The Michigan Daily - Saturday, January 7, 1984 - Page 3
Thieves put the bite on
MSA's computer terminal
by MATT TUCKER
A new IBM personal computer worth
over $3,700 was stolen from a Michigan
Student Assembly office in the Union
during last month's break, said Cherie
Bullard, administrative coordinator for
Bullard said yesterday that there
were no signs of force following the
Dec. 19 or 20 theft. The computer pur-
chased last term, had been used to store
research on campus issues and match
volunteers with appropriate student
Bullard said University security per-
sonnel check MSA offices after closing
and frequently leave the back doors
unlocked, but she said this might not
have had anything to do with the theft.
The computer was covered by
University insurance and a new one
will be purchased after the claimis ap-
The computer's terminal and
keyboard were taken, but the screen,
printer and modem were left behind.
Bullard said the terminal and keyboard
could have been "easily carried by one
This is the second computer taken
during the break. An IBM computer
was also stolen from the University's
transportation department office.
A man who barricaded himself inside a mobile home with a shotgun is carried to an ambulance after he was shot by
police in Lansing, Michigan yesterday.
l _ _ _ __1r1 1 U.
JERUSALEM - Palestinians on the Israeli-o
Bank appeared divided yesterday over Jor
Hussein's bid to play an active role in Palestini
the first time in a decade.
On Thursday, Hussein announced plans to ho]
tary elections and summoned members to A
special session Monday to lay the groundwork.
HALF THE members of the 60-seat parliam
the West Bank of the Jordan River, which Isra
the 1967 war. Before Israel was created in 1948,
joined to Jordan.
Israel radio reported that 13 members of par
the West Bank had arrived in Amman for the sp
Six others have died since the parliament was
the wake of a 1974 Arab summit in Rabat, Mc
decreed the Palestine Liberation Organizat
representative of Palestinians.
Abdel Rauf Fares, a West Bank member of t
from Nablus, was quoted by Israel radio as say
inhabitants of the West Bank "were and alway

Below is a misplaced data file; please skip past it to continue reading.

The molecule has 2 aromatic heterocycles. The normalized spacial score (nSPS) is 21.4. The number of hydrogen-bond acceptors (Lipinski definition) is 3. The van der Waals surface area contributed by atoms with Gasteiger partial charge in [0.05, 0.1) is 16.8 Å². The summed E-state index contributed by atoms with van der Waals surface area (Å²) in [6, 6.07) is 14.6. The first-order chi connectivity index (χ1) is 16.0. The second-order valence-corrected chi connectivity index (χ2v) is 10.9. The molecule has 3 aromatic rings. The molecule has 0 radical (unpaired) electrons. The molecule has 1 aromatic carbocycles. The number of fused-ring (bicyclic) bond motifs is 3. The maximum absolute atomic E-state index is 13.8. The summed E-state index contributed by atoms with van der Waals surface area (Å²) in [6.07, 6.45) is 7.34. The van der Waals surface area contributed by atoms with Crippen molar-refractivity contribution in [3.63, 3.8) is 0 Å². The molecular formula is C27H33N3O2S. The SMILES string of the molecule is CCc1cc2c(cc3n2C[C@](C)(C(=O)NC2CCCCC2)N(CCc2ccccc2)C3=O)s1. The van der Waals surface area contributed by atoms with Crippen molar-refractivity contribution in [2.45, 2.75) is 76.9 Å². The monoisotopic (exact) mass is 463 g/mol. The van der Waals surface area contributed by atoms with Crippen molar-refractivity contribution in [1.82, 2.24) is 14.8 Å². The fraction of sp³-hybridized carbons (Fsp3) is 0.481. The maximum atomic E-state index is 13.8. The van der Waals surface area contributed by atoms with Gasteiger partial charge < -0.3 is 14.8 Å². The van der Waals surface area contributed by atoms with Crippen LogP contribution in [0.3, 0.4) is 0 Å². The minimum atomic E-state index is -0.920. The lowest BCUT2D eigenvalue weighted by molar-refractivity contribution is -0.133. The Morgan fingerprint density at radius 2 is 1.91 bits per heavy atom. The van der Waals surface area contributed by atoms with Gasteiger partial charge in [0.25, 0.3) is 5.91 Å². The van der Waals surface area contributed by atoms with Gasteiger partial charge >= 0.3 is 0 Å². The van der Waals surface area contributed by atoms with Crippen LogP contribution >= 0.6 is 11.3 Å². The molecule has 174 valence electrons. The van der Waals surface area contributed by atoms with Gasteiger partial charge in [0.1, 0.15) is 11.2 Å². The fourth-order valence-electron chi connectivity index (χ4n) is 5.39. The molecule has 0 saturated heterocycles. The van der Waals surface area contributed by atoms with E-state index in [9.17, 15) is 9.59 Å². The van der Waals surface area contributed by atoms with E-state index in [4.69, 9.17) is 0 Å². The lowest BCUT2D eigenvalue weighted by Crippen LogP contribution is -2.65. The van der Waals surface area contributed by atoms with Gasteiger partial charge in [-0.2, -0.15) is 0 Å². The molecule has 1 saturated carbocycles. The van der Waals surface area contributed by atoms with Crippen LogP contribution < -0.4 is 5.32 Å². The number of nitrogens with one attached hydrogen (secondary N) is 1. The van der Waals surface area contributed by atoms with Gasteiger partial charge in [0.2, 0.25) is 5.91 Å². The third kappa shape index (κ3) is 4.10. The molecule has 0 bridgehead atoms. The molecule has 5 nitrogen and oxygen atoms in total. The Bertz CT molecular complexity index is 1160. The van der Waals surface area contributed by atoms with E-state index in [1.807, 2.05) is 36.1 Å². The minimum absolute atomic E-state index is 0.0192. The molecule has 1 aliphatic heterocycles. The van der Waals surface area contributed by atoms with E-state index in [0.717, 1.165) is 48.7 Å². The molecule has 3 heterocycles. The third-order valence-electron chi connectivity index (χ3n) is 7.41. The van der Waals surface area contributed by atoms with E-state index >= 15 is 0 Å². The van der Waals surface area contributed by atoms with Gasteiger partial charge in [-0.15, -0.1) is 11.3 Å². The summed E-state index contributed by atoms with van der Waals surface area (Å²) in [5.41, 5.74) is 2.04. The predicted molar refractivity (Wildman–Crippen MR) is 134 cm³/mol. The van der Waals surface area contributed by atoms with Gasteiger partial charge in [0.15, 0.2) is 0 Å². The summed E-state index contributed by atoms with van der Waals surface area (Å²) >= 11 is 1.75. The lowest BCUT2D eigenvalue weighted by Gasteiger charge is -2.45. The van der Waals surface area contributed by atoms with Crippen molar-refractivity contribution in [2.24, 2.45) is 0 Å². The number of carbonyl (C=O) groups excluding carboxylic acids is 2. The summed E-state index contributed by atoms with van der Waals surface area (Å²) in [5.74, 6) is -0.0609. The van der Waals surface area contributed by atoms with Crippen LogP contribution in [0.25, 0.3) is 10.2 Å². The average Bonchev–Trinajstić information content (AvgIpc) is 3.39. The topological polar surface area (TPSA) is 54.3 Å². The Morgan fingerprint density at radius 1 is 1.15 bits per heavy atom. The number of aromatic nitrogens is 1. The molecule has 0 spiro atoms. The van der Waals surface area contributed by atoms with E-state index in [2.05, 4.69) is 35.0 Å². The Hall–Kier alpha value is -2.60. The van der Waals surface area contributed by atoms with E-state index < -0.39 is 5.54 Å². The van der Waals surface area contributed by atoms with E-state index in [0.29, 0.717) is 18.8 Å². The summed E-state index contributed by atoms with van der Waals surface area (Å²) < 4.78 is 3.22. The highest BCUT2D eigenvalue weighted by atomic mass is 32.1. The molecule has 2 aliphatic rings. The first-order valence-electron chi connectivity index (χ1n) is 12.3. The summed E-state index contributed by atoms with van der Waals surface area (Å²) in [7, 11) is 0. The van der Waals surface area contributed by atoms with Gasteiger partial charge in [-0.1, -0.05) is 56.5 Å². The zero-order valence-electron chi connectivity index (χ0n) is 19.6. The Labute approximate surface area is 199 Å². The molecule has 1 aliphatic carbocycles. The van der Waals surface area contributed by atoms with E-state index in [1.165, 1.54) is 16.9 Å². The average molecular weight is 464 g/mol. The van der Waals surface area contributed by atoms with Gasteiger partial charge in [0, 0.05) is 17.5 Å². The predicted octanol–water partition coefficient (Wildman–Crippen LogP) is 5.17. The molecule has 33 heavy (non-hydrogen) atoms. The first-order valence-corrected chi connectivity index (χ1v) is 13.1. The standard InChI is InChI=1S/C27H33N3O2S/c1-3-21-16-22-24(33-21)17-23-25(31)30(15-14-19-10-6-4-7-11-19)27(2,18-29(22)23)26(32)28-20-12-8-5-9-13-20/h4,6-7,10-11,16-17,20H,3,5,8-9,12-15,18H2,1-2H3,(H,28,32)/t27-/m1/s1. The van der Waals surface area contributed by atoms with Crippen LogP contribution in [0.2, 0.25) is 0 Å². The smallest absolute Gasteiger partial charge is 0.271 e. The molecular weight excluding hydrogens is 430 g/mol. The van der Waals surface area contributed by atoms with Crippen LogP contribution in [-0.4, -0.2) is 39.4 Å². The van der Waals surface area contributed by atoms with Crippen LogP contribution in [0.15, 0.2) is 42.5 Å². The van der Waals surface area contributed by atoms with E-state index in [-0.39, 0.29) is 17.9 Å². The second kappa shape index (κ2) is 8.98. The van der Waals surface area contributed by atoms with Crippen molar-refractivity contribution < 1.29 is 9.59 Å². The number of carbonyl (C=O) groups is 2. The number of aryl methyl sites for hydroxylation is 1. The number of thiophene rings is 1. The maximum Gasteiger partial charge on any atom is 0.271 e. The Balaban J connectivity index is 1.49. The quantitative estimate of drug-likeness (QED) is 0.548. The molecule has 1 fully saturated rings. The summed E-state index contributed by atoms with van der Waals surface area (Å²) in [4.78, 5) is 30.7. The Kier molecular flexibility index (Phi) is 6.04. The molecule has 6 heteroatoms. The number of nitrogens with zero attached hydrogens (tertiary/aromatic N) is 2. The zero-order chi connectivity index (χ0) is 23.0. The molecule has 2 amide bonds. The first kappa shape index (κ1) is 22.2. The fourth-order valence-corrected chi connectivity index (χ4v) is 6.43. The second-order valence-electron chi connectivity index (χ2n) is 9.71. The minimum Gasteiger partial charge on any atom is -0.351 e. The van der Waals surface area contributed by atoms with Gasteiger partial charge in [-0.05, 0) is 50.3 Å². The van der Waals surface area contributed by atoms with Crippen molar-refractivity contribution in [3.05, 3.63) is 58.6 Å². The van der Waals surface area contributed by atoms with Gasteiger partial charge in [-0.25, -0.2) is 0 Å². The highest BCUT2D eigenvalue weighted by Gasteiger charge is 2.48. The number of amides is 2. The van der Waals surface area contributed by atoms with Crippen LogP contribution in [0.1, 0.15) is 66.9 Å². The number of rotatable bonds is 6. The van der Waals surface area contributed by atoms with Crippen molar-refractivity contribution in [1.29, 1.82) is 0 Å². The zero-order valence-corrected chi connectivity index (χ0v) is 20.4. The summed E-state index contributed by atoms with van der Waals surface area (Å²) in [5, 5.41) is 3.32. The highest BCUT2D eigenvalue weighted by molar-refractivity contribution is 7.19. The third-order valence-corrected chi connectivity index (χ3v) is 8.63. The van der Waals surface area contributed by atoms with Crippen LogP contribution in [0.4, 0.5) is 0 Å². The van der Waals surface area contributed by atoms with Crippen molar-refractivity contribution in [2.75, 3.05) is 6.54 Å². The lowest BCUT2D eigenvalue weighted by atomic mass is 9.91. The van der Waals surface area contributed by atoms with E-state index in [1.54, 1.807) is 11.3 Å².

(Continued from Page 1)
called "the heart of (Ann Arbor's
Because young children, senior
citizens, and women frequent the chur-
ch throughout the week, officials say
the shelter would create "greater
potential for victimization, including
the possibility that some of our
parishioners would be victims" of
criminals preying on the homeless.
Discussion on where to locate the
shelter had been on the city council's
agenda for Monday, but Richard Deem,
chairman of the council's Advisory
Commitee on Emergency Housing, said
that has been delayed until at least the
following week. He, said site selection
for the shelter is still in preliminary
stages and that a location will be
proposed when everything is "ap-
)poses site t
According to owner Carl Brauer, ren-
tal for the house would run between
$1,000 and $1,300 per month. Deem said
the shelter would accommodate about
24 people each night.
Although parish council president C.
Nicholas Raphael declined to comment
on whether the church would formally
oppose locating the shelter at the site,
the letter made it clear that
parishioners had "a number of specific
concerns" about the location. The letter
noted that despite the church's
proximity to the house no city official
had contacted the parish council to
discuss the shelter.
Rev. James Lewis of St. Andrew's
church said he thinks the fears of St.
Nicholas' parish council are unfounded.
"I think people should be concerned
about safety, but the fears about people
who are on the street have been
exaggerated," he said. "If the church is
going to be a church, it reaches out to
Deem emphasized that final selection
of a site has not yet been made. "I think
it's much too early to be talked about as
any kind of final decision," he said.
Asked if he thought the church's fears
are valid, he said, "I'm certainly aware
of their concern."
Other council members said they
think the site would face an uphill battle
should it go before the full council.
"There's a possibility that St.
Nicholas' protest might slow things
down," said councilmember James
Blow. Blow said the Fourth Avenue
house "might" be in jeopardy as a
West Bank role
ccupied West However, some West Bank residents viewed Hussein's call
danian King to revive the parliament as a bid for control over West Bank
an affairs for affairs.
[d parliamen- MOST WEST BANK residents have expressed support for
Amman for a PLO chairman Yasser Arafat as their spokesman.
Hanna Siniora, editor of the pro-Arafat Al Fajr newspaper,
said in' an interview that, lacking PLO endorsement,
vent are from "Hussein seems to be trying to interfere in the affairs of the
el captured in occupied territories." He maintained the PLO remained the
the area was sole legitimate voice of the Palestinians and those West Bank
leaders attending the session in the Jordanian capital would
liament from be speaking only for themselves.
pecial session. Elias Freij, the mayor of Bethlehem and a leading
suspended in Palestinian moderate, suggested Hussein was using the
orocco, which parliament elections as a "stick" to pressure Arafat to renew
tion the sole his dialogue with the king. "I will give my blessing to anyone